Soft Drink Production in the UK
The Soft Drink Production industry forms part of a global battle between two universally recognisable brands: Coca-Cola and Pepsi. These brands are present in the United Kingdom through respective manufacturing licences held by Coca Cola Europacific Partners Great Britain and Britvic. The dominance of these firms contributes to a top four firm concentration ratio of 56.4% in 2022-23.
Barriers to entry are low compared with other oligopolistic industries, with changing consumer tastes presenting opportunities for new firms to enter the market. However, barriers to success are high, with the economies of scale held by larger incumbent firms preventing smaller rivals from competing for market share.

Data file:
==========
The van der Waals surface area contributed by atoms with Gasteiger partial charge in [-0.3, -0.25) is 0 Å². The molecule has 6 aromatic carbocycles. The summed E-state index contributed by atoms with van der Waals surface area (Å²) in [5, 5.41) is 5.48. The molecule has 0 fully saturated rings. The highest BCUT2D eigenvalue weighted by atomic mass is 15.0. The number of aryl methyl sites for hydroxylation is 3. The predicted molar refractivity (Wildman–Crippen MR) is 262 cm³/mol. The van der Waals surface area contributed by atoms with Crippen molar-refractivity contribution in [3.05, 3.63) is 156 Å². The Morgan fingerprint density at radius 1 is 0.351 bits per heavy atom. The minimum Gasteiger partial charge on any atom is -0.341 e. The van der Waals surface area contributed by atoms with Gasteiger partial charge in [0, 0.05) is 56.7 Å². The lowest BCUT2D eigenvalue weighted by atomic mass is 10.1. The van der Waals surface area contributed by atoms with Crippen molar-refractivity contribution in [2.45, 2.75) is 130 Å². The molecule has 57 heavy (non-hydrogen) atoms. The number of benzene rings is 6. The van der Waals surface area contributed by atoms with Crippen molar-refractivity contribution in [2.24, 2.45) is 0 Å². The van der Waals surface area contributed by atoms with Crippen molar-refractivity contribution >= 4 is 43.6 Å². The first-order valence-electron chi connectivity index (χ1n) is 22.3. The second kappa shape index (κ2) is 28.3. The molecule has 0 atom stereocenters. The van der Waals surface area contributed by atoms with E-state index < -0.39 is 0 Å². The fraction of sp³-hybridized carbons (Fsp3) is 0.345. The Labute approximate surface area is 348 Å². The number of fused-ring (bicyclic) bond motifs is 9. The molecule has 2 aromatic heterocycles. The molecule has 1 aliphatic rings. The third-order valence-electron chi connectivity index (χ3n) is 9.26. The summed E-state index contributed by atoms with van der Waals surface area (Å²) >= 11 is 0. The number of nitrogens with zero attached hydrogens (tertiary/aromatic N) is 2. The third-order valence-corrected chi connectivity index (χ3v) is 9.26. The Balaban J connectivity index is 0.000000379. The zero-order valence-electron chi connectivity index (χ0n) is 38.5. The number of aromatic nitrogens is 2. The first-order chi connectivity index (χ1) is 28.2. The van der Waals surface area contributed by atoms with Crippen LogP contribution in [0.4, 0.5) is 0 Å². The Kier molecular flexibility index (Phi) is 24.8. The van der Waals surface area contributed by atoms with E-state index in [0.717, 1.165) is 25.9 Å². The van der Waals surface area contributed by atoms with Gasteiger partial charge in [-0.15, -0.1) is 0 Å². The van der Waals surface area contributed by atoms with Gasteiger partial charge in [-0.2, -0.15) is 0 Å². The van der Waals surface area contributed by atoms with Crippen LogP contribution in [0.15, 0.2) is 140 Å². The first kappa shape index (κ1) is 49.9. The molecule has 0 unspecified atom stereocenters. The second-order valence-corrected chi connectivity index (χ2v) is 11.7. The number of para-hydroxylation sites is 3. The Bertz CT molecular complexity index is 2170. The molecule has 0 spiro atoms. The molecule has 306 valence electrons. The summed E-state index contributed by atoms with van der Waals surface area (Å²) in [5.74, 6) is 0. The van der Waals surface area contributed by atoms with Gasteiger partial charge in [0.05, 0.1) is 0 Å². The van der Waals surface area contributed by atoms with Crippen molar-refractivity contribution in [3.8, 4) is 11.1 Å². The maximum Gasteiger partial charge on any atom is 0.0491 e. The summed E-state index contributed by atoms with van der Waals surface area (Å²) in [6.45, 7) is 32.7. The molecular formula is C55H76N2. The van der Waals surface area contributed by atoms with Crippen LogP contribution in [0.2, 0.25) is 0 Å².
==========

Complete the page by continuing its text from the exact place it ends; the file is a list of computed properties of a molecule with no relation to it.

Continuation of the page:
There is significant interdependence between the largest brands, particularly Coca-Cola and Pepsi, with the benefits associated with price changes likely to be nullified by the reaction of the rival firm.
Since price changes often prove a blunt tool to maximise profit, the industry is characterised by a high degree of non-price competition. Coca-Cola and Pepsi are gripped in one of the most infamous marketing battles in history, with neither brand likely to let its rival embark on a major marketing campaign without undertaking a similar action in response. The rivalry has become so intense that it has been labelled ‘cola wars’, with aggressive marketing strategies adopted including comparative advertisements, product placement and major sponsorship deals.
Oligopoly pros and cons
As the examples above depict, oligopolistic competition is present in several major industries and has a considerable impact on UK consumers. As a result, the theory that excessive concentration between a small number of price-setting firms leads to above-normal profit is a significant concern for policy-makers. Reviews of industries, including the Big Four oligopoly in auditing, generally result in greater government oversight.
Energy supply case study